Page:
Psychology_and_your_Life_Ch06

Psychology_and_your_Life_Ch06 - 6thinking l anguage 198...

Info iconThis preview shows pages 1–3. Sign up to view the full content.

View Full Document Right Arrow Icon
6 chapter thinking : memory , cognition , and language 198
Background image of page 1

Info iconThis preview has intentionally blurred sections. Sign up to view the full version.

View Full DocumentRight Arrow Icon
199 ahead l o o k i n g What do jock itch, poison gas, and flesh-eating bacte- ria have in common? Gregory Schultz, 56, thinks he has the answer. The cancer researcher turned inven- tor has patented a technique for chemically bonding bacteria-fighting polymers to such fabrics as gauze bandages, cotton T shirts, and men’s underpants. It’s a technology with an unusually wide variety of uses, from underwear that doesn’t stink to hospital dress- ings that thwart infections. The bandages, coated with positively charged anti- microbial molecules, dramatically reduce the risk of infection, Schultz says, and as a bonus they can pre- vent outbreaks of the drug-resistant staph infections that have been racing through U.S. hospitals. “It basi- cally punches holes in the bacteria,” he says, “and they pop like balloons.” (Morrissey, 2006) Microbe-Busting Bandages Schultz’s invention was a long time in coming. Two decades earlier, a student working in a burn unit men- tioned that the way in which cells responded to cancer might be harnessed to help burn victims avoid infec- tion. It took 20 years of puzzling over the problem before Schultz invented his antibacterial bandages. It is clear that Schultz has the elusive quality that marks successful inventors: creativity. Where did his creativity come from? More generally, how do people use information to devise innovative solutions to problems? And how do people think about, understand, and, through language, describe the world? Answers to these questions come from ±cognitive±psychology,± the± branch of psychology that focuses on the study of higher mental pro- cesses, including thinking, language, memory, problem solving, know- ing, reasoning, judging, and decision making. Clearly, the realm of cognitive psychology is broad. Cognitive psychology centers on three major topics: memory, thinking and reasoning, and language. We start this chapter by considering memory and forgetting. Then we examine how people think and reason as well as different strategies for approaching problems. Finally, we discuss how language is developed and acquired, its basic characteristics, and the relationship between language and thought. Cognitive psychology The branch of psychology that focuses on the study of higher mental processes, including thinking, language, memory, problem solving, knowing, reasoning, judging, and decision making. c h a p t e r o u t l i n e m o d u l e 1 8 The Foundations of Memory ±Sensory±Memory± ±Short-Term±Memory± L o n g - T e r m M e m o r y 1 9 Recall and Forgetting ±Retrieval±Cues± ±Levels±of±Processing± ±Explicit±and±Implicit±Memory± ±Flashbulb±Memories± Constructive Processes in Memory: Rebuilding the Past ±Exploring±Diversity:± Are There Cross-Cultural Differences in Memory?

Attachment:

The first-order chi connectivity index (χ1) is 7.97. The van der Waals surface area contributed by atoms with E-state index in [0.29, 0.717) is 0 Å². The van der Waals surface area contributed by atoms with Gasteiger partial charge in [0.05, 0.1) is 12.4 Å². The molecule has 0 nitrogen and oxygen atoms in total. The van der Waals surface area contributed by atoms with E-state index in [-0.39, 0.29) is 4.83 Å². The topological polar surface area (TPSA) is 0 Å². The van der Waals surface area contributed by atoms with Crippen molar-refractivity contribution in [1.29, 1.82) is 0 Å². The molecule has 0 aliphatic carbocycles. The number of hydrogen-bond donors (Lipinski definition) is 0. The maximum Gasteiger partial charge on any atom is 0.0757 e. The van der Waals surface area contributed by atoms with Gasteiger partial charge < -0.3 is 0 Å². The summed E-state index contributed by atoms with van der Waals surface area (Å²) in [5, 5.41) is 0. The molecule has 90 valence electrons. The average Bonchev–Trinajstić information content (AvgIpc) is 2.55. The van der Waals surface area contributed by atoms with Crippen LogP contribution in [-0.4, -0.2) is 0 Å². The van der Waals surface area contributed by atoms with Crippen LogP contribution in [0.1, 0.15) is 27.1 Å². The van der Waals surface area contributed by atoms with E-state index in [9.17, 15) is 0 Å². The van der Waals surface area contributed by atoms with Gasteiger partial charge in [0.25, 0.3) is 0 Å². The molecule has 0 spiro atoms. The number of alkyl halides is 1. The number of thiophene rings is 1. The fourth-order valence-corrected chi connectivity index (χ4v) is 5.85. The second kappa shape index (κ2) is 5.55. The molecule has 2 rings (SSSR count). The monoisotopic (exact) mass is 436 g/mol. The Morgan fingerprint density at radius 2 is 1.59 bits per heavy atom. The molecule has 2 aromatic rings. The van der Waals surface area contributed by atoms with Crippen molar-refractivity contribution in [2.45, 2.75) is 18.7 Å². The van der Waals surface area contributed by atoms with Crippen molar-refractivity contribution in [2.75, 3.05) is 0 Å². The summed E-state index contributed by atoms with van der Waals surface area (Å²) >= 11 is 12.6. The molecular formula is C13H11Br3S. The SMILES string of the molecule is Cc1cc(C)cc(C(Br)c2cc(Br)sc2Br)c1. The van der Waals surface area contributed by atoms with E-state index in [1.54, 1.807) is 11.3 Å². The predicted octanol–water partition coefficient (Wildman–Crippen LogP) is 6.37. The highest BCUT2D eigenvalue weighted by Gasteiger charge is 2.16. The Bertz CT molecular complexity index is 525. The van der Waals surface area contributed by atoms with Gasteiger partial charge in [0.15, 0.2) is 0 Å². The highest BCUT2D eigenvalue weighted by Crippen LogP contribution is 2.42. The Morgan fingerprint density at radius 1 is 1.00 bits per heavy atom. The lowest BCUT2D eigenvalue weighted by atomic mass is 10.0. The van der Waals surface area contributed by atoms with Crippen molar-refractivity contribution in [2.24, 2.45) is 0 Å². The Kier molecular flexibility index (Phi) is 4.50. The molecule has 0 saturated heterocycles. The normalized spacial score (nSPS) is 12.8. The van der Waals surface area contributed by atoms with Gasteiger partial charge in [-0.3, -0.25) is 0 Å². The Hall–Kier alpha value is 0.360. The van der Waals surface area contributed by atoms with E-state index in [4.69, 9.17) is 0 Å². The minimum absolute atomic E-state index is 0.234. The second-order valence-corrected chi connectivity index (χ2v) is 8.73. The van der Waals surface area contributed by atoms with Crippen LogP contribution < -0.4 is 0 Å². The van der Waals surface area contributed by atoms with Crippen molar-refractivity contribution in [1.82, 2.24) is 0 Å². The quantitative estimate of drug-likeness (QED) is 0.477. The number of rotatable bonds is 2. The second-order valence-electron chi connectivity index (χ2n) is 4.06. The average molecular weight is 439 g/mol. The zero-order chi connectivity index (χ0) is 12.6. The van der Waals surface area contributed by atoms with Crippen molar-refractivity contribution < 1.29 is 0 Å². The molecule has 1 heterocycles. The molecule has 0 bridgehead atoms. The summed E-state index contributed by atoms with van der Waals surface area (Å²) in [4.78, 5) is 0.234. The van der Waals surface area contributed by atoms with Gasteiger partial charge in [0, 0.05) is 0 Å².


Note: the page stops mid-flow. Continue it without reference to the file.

Background image of page 2
Image of page 3
This is the end of the preview. Sign up to access the rest of the document.

This note was uploaded on 10/10/2010 for the course PSY 201 taught by Professor Victoriawhite during the Spring '10 term at University of the East, Manila.

Page1 / 44

Psychology_and_your_Life_Ch06 - 6thinking l anguage 198...

This preview shows document pages 1 - 3. Sign up to view the full document.

View Full Document Right Arrow Icon
Ask a homework question - tutors are online